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Meet Michigan Supreme Court candidate Elizabeth Welch

headshot of woman with shoulder-length hair
Elizabeth Welch is an attorney in West Michigan and the former president of the Michigan League of Conservation Voters. Voters will elect two justices. There are seven candidates on the ballot.

Michigan voters will elect two justices to the state Supreme Court in November. Elizabeth Welch is one of the seven candidates.

Candidate: Elizabeth Welch

Current Position: Employment law attorney in private practice

Nominated by: Democratic Party*

*All judicial candidates in Michigan are listed as nonpartisan on the ballot.

See all of Michigan Radio's state Supreme Court candidate interviews

The COVID-19 pandemic has raised many employment concerns for both employees and employers. They range from adding additional time-off options for illness to providing time for childcare for workers who have kids attending virtual school from home. 

In an interview with Michigan Radio's Morning Edition, Elizabeth Welch said the issues related to COVID-19 now make up the bulk of her workload.

"We now have courts trying to interpret the decisions and that's impacting our clients even if the court's not in Michigan." - Elizabeth Welch on the surge of employment law issues surrounding COVID-19

"My small business clients are having to obviously have COVID-19 plans in place," Welch said. "These new [leave] laws were getting rolled out almost overnight and implemented immediately. We now have courts trying to interpret the decisions and that's impacting our clients even if the court's not in Michigan. I also have helped numerous employees navigate the new system, figuring out what kind of leave are they entitled to under the new laws."

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The legal side of education

Welch is a former trustee of the East Grand Rapids School Board and believes Michigan has a number of key legal issues tied to education.

"Boy, there's a lot. School finance, how we fund education in Michigan. That is just a big ongoing discussion. We have this K-12 pot of money. There is talk about looking at equitable funding for kids, or what the need is, as opposed to equal funding per child," she said. 

"We also have the issue of how public school dollars are used. Are those dollars that private schools should have access to? That's an issue that's working its way through the courts now."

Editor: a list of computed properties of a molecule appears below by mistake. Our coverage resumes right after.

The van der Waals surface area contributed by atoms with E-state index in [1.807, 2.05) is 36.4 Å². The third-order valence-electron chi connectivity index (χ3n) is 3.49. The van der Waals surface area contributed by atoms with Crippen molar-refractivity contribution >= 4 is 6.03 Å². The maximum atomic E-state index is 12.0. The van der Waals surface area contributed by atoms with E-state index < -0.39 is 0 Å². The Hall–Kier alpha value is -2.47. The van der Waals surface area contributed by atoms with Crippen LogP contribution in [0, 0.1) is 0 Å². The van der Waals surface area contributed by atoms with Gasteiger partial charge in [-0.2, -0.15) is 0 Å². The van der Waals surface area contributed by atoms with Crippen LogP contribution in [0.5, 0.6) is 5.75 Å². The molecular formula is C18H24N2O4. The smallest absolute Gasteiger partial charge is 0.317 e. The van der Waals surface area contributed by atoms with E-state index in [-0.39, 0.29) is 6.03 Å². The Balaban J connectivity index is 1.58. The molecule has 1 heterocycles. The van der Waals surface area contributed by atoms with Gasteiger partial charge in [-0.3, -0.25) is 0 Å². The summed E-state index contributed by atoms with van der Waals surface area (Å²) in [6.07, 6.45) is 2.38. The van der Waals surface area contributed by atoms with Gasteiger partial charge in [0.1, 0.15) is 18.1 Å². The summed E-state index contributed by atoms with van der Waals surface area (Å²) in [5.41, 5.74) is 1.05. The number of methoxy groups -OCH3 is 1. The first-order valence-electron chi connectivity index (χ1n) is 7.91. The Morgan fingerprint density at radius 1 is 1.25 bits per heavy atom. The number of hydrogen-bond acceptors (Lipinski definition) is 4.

Diversity or a lack of it 

All of the seven current state Supreme Court justices are white. Welch is one of six white candidates on the ballot. Welch said the court's makeup is something she thought about when deciding whether to run.

"I firmly believe we need a court that is diverse in its makeup and is reflective of our population. I think [the lack of diversity is] a little bit of a statement on the barriers for running for this race. They're quite large," she said. "You have to have the ability to basically work part-time, devote a year of your life to a statewide campaign. Obviously, there's the fundraising component."

Welch told Michigan Radio she has helped other people run for office in various local and county government positions and plans to continue to do that. 

The debate over executive power

As the back-and-forth over Governor Gretchen Whitmer's authority to issue orders in response to the COVID-19 pandemic continues, Welch said Michigan is far from alone in having those disputes.

"This is a debate that's going on nationwide. It's reflective of the divide in our communities over the proper response when there is a public health crisis. There are huge important issues. We have language and laws that give executives certain degrees of power for emergencies," she said. "So, the debate is, is the response appropriate and appropriately defined under the current law?"

Lauren Talley contributed to this story.

Editor's note: Quotes in this story have been edited for length and clarity. You can hear the full interview at the top of this page. 

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Doug Tribou joined the Michigan Public staff as the host of Morning Edition in 2016. Doug first moved to Michigan in 2015 when he was awarded a Knight-Wallace journalism fellowship at the University of Michigan in Ann Arbor.
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